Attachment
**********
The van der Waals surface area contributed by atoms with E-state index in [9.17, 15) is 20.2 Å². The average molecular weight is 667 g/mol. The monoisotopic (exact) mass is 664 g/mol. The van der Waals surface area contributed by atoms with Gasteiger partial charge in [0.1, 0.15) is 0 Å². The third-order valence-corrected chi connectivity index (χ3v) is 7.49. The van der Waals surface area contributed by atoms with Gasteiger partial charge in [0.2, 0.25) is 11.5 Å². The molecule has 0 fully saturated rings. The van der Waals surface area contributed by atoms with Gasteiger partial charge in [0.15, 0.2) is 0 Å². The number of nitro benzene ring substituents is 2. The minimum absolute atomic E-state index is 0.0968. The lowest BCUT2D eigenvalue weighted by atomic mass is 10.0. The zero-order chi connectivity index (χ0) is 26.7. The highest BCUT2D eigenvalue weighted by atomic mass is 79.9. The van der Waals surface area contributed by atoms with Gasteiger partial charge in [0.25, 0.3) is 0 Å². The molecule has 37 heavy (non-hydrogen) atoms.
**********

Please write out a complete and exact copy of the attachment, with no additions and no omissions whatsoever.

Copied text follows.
The van der Waals surface area contributed by atoms with E-state index in [9.17, 15) is 20.2 Å². The average molecular weight is 667 g/mol. The monoisotopic (exact) mass is 664 g/mol. The van der Waals surface area contributed by atoms with Gasteiger partial charge in [0.1, 0.15) is 0 Å². The third-order valence-corrected chi connectivity index (χ3v) is 7.49. The van der Waals surface area contributed by atoms with Gasteiger partial charge in [0.2, 0.25) is 11.5 Å². The molecule has 0 fully saturated rings. The van der Waals surface area contributed by atoms with Gasteiger partial charge in [0.15, 0.2) is 0 Å². The number of nitro benzene ring substituents is 2. The minimum absolute atomic E-state index is 0.0968. The lowest BCUT2D eigenvalue weighted by atomic mass is 10.0. The zero-order chi connectivity index (χ0) is 26.7. The highest BCUT2D eigenvalue weighted by atomic mass is 79.9. The van der Waals surface area contributed by atoms with Gasteiger partial charge in [0.25, 0.3) is 0 Å². The molecule has 37 heavy (non-hydrogen) atoms.